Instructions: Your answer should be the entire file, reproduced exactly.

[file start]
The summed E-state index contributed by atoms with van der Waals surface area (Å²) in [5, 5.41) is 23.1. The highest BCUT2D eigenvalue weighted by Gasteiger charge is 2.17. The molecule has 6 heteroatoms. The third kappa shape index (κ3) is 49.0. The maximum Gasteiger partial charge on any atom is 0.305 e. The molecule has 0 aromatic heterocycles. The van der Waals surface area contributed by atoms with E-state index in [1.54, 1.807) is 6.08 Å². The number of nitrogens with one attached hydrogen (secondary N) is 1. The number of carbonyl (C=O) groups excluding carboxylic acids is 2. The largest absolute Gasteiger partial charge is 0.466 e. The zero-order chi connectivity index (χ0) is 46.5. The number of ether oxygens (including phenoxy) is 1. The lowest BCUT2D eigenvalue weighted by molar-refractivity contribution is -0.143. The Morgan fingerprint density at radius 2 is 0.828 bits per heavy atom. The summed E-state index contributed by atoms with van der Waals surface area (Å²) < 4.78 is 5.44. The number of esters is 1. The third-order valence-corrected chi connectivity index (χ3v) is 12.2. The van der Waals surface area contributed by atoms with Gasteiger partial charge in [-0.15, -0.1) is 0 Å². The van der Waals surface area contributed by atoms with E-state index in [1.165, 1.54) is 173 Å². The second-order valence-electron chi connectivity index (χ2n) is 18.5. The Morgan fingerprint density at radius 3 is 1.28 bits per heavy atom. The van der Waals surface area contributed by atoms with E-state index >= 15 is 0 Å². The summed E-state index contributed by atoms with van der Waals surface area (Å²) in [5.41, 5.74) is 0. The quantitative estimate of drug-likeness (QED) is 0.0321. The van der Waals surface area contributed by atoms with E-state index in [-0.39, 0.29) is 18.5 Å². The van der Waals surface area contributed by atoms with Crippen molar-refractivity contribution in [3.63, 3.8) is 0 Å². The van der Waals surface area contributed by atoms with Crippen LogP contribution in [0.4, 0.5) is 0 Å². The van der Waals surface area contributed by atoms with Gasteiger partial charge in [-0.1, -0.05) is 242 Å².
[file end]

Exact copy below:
The summed E-state index contributed by atoms with van der Waals surface area (Å²) in [5, 5.41) is 23.1. The highest BCUT2D eigenvalue weighted by Gasteiger charge is 2.17. The molecule has 6 heteroatoms. The third kappa shape index (κ3) is 49.0. The maximum Gasteiger partial charge on any atom is 0.305 e. The molecule has 0 aromatic heterocycles. The van der Waals surface area contributed by atoms with E-state index in [1.54, 1.807) is 6.08 Å². The number of nitrogens with one attached hydrogen (secondary N) is 1. The number of carbonyl (C=O) groups excluding carboxylic acids is 2. The largest absolute Gasteiger partial charge is 0.466 e. The zero-order chi connectivity index (χ0) is 46.5. The number of ether oxygens (including phenoxy) is 1. The lowest BCUT2D eigenvalue weighted by molar-refractivity contribution is -0.143. The Morgan fingerprint density at radius 2 is 0.828 bits per heavy atom. The summed E-state index contributed by atoms with van der Waals surface area (Å²) < 4.78 is 5.44. The number of esters is 1. The third-order valence-corrected chi connectivity index (χ3v) is 12.2. The van der Waals surface area contributed by atoms with Gasteiger partial charge in [-0.15, -0.1) is 0 Å². The van der Waals surface area contributed by atoms with E-state index in [1.165, 1.54) is 173 Å². The second-order valence-electron chi connectivity index (χ2n) is 18.5. The Morgan fingerprint density at radius 3 is 1.28 bits per heavy atom. The van der Waals surface area contributed by atoms with E-state index >= 15 is 0 Å². The summed E-state index contributed by atoms with van der Waals surface area (Å²) in [5.41, 5.74) is 0. The quantitative estimate of drug-likeness (QED) is 0.0321. The van der Waals surface area contributed by atoms with E-state index in [-0.39, 0.29) is 18.5 Å². The van der Waals surface area contributed by atoms with Crippen molar-refractivity contribution in [3.63, 3.8) is 0 Å². The van der Waals surface area contributed by atoms with Crippen LogP contribution in [0.4, 0.5) is 0 Å². The van der Waals surface area contributed by atoms with Gasteiger partial charge in [-0.1, -0.05) is 242 Å².